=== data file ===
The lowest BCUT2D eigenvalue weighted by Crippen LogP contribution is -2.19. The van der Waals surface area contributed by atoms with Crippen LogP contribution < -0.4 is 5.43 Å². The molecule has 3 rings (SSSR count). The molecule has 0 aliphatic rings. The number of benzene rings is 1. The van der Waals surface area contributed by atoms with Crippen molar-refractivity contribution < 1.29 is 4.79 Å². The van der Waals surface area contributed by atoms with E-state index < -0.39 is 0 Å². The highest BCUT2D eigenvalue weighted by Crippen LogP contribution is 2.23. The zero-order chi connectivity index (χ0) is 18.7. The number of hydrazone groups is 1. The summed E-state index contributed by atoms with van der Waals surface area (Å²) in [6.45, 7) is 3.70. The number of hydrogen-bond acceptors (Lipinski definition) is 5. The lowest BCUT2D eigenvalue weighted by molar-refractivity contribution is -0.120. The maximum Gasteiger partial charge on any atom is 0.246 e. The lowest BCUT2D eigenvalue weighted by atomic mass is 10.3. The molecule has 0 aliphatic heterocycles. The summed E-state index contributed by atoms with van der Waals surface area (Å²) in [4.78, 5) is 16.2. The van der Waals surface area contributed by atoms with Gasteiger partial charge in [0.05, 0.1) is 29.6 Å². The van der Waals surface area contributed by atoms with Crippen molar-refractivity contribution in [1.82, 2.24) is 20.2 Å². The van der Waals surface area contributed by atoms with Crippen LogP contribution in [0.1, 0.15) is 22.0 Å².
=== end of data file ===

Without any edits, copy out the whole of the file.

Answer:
The lowest BCUT2D eigenvalue weighted by Crippen LogP contribution is -2.19. The van der Waals surface area contributed by atoms with Crippen LogP contribution < -0.4 is 5.43 Å². The molecule has 3 rings (SSSR count). The molecule has 0 aliphatic rings. The number of benzene rings is 1. The van der Waals surface area contributed by atoms with Crippen molar-refractivity contribution < 1.29 is 4.79 Å². The van der Waals surface area contributed by atoms with E-state index < -0.39 is 0 Å². The highest BCUT2D eigenvalue weighted by Crippen LogP contribution is 2.23. The zero-order chi connectivity index (χ0) is 18.7. The number of hydrazone groups is 1. The summed E-state index contributed by atoms with van der Waals surface area (Å²) in [6.45, 7) is 3.70. The number of hydrogen-bond acceptors (Lipinski definition) is 5. The lowest BCUT2D eigenvalue weighted by molar-refractivity contribution is -0.120. The maximum Gasteiger partial charge on any atom is 0.246 e. The lowest BCUT2D eigenvalue weighted by atomic mass is 10.3. The molecule has 0 aliphatic heterocycles. The summed E-state index contributed by atoms with van der Waals surface area (Å²) in [4.78, 5) is 16.2. The van der Waals surface area contributed by atoms with Gasteiger partial charge in [0.05, 0.1) is 29.6 Å². The van der Waals surface area contributed by atoms with Crippen molar-refractivity contribution in [1.82, 2.24) is 20.2 Å². The van der Waals surface area contributed by atoms with Crippen LogP contribution in [0.1, 0.15) is 22.0 Å².